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Chiropractic

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Chiropractic is a conservative, non-invasive healing modality that employs neither surgery nor drugs, instead embracing the concept of innate intelligence – the body’s inherent ability to restore and maintain wellness.

We typically understand that the human body’s innate intelligence is manifested through proper functioning of the nervous system. The brain functions like a master, regulating all the systems and organs of the body. The spinal cord, spinal nerves and peripheral nerves function as conduits for the transfer of information to and from the brain. The central nervous system is housed in the skull and the spine. When the spine or other joints become poorly positioned, interference occurs in the transmission of information and malpositions (subluxations) begin to take place in the region of the body influenced by the affected nerves. Symptoms such as pain, stiffness and other forms of unease follow.

How It Works:

I use a variety of techniques to determine symptom origins, techniques that may include listening to a patient (what a concept!), touching patients, employing neurological examinations, x-rays, muscle testing and thermography.

When a problem is identified, I will make an adjustment, a quick, specific manipulation of the involved joint to reestablish proper alignment and function and to remove pressure on nerve roots. Adjustments are performed with hands or with mechanical tools.

The adjusting table upon which the patient lies can be configured to enhance the adjustments. Specialized adjusting instruments such as an activator or ArthroStim® induce mechanical pulses into joints. This can be advantageous if you are in severe pain, unable to relax or if it is a difficult joint for me to access.

History:

Chiropractic techniques and concepts are not new. During the Chinese Kong Fou period (2700 B.C.) spinal manipulations were performed. Hippocrates, who lived from 460-377 B.C. and is considered the father of modern medicine, taught the concept of innate ability to heal. Chiropractic, as we know it today, was developed by D.D. Palmer in 1895.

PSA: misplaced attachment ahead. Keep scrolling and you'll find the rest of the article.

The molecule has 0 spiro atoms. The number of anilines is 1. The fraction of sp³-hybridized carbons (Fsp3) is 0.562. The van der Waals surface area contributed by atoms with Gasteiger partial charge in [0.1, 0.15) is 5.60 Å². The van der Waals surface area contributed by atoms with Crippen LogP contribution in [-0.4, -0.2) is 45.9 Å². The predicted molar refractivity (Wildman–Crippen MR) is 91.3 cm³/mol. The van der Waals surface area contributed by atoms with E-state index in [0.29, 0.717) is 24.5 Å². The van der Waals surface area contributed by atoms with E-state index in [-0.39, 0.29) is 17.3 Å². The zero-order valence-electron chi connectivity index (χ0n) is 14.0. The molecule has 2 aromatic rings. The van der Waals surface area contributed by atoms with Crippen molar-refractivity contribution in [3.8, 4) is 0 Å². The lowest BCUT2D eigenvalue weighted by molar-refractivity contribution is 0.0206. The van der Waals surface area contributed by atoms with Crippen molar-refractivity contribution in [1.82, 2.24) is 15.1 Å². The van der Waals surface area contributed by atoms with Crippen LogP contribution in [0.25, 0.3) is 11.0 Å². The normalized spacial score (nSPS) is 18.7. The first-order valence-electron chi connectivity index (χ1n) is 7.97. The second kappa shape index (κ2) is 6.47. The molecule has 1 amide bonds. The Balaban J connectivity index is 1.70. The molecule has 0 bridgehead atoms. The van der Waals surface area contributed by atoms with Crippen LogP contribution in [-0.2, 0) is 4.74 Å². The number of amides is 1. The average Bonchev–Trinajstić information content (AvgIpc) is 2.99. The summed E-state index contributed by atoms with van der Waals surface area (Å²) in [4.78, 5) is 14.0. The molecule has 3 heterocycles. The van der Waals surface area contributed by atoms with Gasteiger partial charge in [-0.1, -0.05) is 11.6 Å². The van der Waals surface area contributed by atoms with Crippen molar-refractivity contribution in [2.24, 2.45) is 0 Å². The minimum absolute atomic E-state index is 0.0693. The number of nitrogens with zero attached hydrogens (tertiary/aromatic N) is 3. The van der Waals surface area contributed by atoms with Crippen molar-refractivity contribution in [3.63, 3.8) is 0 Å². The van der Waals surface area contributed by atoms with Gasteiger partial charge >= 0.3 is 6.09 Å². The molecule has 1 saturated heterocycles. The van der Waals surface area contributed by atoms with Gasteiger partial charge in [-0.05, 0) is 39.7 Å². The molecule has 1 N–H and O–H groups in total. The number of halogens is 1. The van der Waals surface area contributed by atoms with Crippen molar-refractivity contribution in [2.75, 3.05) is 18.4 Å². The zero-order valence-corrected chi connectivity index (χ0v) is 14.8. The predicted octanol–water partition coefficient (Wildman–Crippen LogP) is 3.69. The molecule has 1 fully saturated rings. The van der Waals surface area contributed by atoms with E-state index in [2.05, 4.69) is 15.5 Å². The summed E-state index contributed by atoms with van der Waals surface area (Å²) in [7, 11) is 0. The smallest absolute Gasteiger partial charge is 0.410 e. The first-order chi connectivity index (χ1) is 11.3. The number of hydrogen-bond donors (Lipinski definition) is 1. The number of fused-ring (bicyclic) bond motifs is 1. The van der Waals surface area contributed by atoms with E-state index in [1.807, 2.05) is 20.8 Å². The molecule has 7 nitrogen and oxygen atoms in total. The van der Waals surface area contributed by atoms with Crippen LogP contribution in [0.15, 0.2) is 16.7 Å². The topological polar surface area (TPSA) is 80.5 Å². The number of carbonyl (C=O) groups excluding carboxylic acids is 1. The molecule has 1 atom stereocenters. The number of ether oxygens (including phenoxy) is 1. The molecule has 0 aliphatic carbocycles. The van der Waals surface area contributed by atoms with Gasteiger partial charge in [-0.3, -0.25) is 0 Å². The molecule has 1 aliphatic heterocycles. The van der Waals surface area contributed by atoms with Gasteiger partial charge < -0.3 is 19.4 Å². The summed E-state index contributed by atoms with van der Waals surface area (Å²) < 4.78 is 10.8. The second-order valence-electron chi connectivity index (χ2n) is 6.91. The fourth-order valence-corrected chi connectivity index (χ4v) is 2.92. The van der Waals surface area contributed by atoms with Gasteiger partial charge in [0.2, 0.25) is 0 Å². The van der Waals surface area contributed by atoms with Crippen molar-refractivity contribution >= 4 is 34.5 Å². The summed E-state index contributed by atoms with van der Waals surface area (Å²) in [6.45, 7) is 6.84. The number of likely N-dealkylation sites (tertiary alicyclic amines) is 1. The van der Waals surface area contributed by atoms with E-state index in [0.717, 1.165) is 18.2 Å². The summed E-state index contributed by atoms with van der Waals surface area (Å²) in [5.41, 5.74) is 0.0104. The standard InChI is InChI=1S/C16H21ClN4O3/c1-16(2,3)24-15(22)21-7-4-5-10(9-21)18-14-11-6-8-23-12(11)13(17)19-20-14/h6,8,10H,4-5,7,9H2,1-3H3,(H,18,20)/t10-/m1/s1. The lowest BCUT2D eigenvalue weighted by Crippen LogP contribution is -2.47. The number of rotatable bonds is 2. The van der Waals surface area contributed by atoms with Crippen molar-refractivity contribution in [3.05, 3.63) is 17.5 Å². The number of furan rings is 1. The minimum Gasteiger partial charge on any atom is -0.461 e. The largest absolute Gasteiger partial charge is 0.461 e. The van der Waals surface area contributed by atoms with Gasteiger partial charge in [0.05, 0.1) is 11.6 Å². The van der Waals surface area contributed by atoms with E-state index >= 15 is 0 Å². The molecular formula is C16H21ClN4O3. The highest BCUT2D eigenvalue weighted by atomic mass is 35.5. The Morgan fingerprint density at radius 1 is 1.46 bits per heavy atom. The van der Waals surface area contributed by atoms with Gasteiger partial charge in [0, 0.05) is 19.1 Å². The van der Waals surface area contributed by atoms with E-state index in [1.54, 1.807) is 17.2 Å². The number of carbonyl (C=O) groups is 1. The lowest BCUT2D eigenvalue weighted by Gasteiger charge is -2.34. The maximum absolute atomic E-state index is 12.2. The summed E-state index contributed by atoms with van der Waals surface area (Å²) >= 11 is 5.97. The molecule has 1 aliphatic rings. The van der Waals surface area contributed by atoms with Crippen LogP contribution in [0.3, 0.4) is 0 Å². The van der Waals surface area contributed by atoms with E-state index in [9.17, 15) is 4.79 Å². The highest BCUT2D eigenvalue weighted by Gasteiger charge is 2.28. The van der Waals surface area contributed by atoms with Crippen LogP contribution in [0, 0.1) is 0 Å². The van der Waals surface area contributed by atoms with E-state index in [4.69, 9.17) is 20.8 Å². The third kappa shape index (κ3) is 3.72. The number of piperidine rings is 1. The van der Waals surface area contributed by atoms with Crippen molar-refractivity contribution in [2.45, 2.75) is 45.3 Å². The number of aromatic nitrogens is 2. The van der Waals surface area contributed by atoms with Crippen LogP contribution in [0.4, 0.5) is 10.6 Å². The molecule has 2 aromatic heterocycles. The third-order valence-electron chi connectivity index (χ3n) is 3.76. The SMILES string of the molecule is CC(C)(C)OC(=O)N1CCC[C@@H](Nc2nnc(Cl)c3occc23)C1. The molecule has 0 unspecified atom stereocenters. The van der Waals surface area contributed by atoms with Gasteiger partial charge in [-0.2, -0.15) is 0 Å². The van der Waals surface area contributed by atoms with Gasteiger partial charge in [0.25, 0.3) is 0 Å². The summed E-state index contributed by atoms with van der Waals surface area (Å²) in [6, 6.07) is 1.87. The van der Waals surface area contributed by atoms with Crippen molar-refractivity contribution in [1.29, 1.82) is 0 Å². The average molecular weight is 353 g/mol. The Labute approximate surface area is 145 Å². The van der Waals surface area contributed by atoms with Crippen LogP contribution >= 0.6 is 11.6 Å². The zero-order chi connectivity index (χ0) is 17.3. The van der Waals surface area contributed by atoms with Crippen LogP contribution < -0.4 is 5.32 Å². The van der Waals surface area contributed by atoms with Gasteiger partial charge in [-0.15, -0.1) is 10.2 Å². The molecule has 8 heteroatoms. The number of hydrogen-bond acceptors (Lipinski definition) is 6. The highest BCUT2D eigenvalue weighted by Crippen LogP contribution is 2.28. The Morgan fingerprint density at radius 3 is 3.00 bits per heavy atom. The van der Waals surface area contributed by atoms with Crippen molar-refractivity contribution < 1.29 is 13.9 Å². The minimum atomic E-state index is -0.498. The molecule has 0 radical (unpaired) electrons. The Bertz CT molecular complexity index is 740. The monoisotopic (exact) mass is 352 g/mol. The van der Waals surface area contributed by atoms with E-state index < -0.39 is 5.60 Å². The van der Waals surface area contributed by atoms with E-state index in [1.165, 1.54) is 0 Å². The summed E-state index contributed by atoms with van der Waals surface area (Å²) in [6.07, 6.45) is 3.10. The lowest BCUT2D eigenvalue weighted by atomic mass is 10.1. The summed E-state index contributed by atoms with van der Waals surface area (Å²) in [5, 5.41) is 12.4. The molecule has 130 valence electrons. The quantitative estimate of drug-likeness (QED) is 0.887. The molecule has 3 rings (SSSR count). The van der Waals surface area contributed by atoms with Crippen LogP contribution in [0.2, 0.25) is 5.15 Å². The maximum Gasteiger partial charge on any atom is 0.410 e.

Training:

Today’s chiropractors complete a rigorous academic program. Admission requirements for chiropractic college are much like those for medical school, including a year each of physics, organic and inorganic chemistry.

The first two years of chiropractic and medical schools are similar academically, covering subjects including anatomy, physiology and biochemistry in depth, and although medical and chiropractic studies are similar, application of the knowledge varies. For example, medical students receive more education in pharmacology; chiropractic studies emphasize radiology. Medicine is focused primarily on chemistry – pharmacology – while chiropractic is chiefly concerned with structure – alignment.

Outcomes:

Because Chiropractic removes interference with the body’s innate intelligence by relieving nerve impingement caused by the skeletal system, it is both corrective and preventative.

Chiropractors are sought most often to correct back, neck and head pain. We also provide relief for cases of carpal tunnel syndrome, plantar fasciitis, asthma, whiplash, shoulder and hip pain and other discomforts.

Reports of increased comfort during pregnancy as well as faster, less complicated deliveries are being researched. Sufferers of migraine headaches, premenstrual syndrome, recurrent ear infections, fibromyalgia and chronic fatigue likewise have reported improvements.

Chiropractic can enhance physical performance and is sought by athletes, dancers and others seeking optimal health.

If you are striving for maximum wellness, why not give chiropractic a try? You too may find the sense of well-being and health that has made chiropractic the largest non-invasive health care practice.

Mary H. Kintner, D.C., R.N., is a Vermont chiropractor with a clinic in Jericho.  Her specialties include sports injuries, women’s health, and nutrition.